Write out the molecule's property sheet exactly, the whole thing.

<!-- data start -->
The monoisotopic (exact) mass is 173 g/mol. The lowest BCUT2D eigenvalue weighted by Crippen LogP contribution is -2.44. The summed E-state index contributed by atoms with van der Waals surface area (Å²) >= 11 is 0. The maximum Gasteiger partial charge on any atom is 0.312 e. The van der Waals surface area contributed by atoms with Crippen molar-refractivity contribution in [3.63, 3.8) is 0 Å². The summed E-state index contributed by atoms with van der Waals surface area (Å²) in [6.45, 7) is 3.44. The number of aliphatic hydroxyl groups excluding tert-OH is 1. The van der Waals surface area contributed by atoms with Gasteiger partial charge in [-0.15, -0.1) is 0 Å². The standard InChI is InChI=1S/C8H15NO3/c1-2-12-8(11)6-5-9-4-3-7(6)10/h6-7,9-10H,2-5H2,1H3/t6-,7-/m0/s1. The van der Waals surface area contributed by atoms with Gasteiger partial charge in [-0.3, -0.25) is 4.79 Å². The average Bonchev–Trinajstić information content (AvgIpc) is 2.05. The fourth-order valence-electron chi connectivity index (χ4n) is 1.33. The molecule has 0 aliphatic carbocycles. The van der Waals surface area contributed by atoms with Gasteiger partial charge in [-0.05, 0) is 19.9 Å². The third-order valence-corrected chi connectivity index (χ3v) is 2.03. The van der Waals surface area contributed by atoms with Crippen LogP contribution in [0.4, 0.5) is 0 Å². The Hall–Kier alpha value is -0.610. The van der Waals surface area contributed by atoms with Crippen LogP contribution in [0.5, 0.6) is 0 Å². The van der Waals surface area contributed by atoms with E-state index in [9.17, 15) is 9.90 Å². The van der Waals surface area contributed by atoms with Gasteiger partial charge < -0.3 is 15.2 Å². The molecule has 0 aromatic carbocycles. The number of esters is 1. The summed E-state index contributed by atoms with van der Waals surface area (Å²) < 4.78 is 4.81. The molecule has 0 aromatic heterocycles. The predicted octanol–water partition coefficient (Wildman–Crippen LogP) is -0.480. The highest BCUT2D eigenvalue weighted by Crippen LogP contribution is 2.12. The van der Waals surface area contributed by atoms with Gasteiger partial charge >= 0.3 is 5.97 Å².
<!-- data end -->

The monoisotopic (exact) mass is 173 g/mol. The lowest BCUT2D eigenvalue weighted by Crippen LogP contribution is -2.44. The summed E-state index contributed by atoms with van der Waals surface area (Å²) >= 11 is 0. The maximum Gasteiger partial charge on any atom is 0.312 e. The van der Waals surface area contributed by atoms with Crippen molar-refractivity contribution in [3.63, 3.8) is 0 Å². The summed E-state index contributed by atoms with van der Waals surface area (Å²) in [6.45, 7) is 3.44. The number of aliphatic hydroxyl groups excluding tert-OH is 1. The van der Waals surface area contributed by atoms with Gasteiger partial charge in [-0.15, -0.1) is 0 Å². The standard InChI is InChI=1S/C8H15NO3/c1-2-12-8(11)6-5-9-4-3-7(6)10/h6-7,9-10H,2-5H2,1H3/t6-,7-/m0/s1. The van der Waals surface area contributed by atoms with Gasteiger partial charge in [-0.3, -0.25) is 4.79 Å². The average Bonchev–Trinajstić information content (AvgIpc) is 2.05. The fourth-order valence-electron chi connectivity index (χ4n) is 1.33. The molecule has 0 aliphatic carbocycles. The van der Waals surface area contributed by atoms with Gasteiger partial charge in [-0.05, 0) is 19.9 Å². The third-order valence-corrected chi connectivity index (χ3v) is 2.03. The van der Waals surface area contributed by atoms with Crippen LogP contribution in [0.4, 0.5) is 0 Å². The Hall–Kier alpha value is -0.610. The van der Waals surface area contributed by atoms with Crippen LogP contribution in [0.5, 0.6) is 0 Å². The van der Waals surface area contributed by atoms with E-state index in [9.17, 15) is 9.90 Å². The van der Waals surface area contributed by atoms with Gasteiger partial charge < -0.3 is 15.2 Å². The molecule has 0 aromatic carbocycles. The number of esters is 1. The summed E-state index contributed by atoms with van der Waals surface area (Å²) < 4.78 is 4.81. The molecule has 0 aromatic heterocycles. The predicted octanol–water partition coefficient (Wildman–Crippen LogP) is -0.480. The highest BCUT2D eigenvalue weighted by Crippen LogP contribution is 2.12. The van der Waals surface area contributed by atoms with Gasteiger partial charge >= 0.3 is 5.97 Å².